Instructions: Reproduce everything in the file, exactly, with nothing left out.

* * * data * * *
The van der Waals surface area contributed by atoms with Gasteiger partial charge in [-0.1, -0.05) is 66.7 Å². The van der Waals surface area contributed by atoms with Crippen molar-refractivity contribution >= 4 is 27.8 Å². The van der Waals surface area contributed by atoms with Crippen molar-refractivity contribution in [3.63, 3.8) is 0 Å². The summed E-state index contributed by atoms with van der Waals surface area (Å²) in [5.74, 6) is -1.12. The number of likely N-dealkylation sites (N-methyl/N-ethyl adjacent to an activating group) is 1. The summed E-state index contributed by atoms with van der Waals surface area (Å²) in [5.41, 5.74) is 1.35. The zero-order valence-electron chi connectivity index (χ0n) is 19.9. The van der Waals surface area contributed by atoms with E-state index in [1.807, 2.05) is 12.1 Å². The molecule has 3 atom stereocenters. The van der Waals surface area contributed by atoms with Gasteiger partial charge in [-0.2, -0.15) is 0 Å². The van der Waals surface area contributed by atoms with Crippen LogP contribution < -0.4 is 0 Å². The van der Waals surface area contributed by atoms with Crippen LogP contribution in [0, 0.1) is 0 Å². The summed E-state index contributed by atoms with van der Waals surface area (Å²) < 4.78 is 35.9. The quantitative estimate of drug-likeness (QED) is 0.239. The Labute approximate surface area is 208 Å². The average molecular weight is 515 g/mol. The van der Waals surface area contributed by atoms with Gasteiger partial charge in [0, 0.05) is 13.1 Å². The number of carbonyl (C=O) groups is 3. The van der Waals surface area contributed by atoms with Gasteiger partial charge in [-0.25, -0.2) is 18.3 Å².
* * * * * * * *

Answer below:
The van der Waals surface area contributed by atoms with Gasteiger partial charge in [-0.1, -0.05) is 66.7 Å². The van der Waals surface area contributed by atoms with Crippen molar-refractivity contribution >= 4 is 27.8 Å². The van der Waals surface area contributed by atoms with Crippen molar-refractivity contribution in [3.63, 3.8) is 0 Å². The summed E-state index contributed by atoms with van der Waals surface area (Å²) in [5.74, 6) is -1.12. The number of likely N-dealkylation sites (N-methyl/N-ethyl adjacent to an activating group) is 1. The summed E-state index contributed by atoms with van der Waals surface area (Å²) in [5.41, 5.74) is 1.35. The zero-order valence-electron chi connectivity index (χ0n) is 19.9. The van der Waals surface area contributed by atoms with E-state index in [1.807, 2.05) is 12.1 Å². The molecule has 3 atom stereocenters. The van der Waals surface area contributed by atoms with Gasteiger partial charge in [-0.2, -0.15) is 0 Å². The van der Waals surface area contributed by atoms with Crippen LogP contribution < -0.4 is 0 Å². The van der Waals surface area contributed by atoms with Crippen LogP contribution in [0, 0.1) is 0 Å². The summed E-state index contributed by atoms with van der Waals surface area (Å²) < 4.78 is 35.9. The quantitative estimate of drug-likeness (QED) is 0.239. The Labute approximate surface area is 208 Å². The average molecular weight is 515 g/mol. The van der Waals surface area contributed by atoms with Gasteiger partial charge in [0, 0.05) is 13.1 Å². The number of carbonyl (C=O) groups is 3. The van der Waals surface area contributed by atoms with Gasteiger partial charge in [-0.25, -0.2) is 18.3 Å².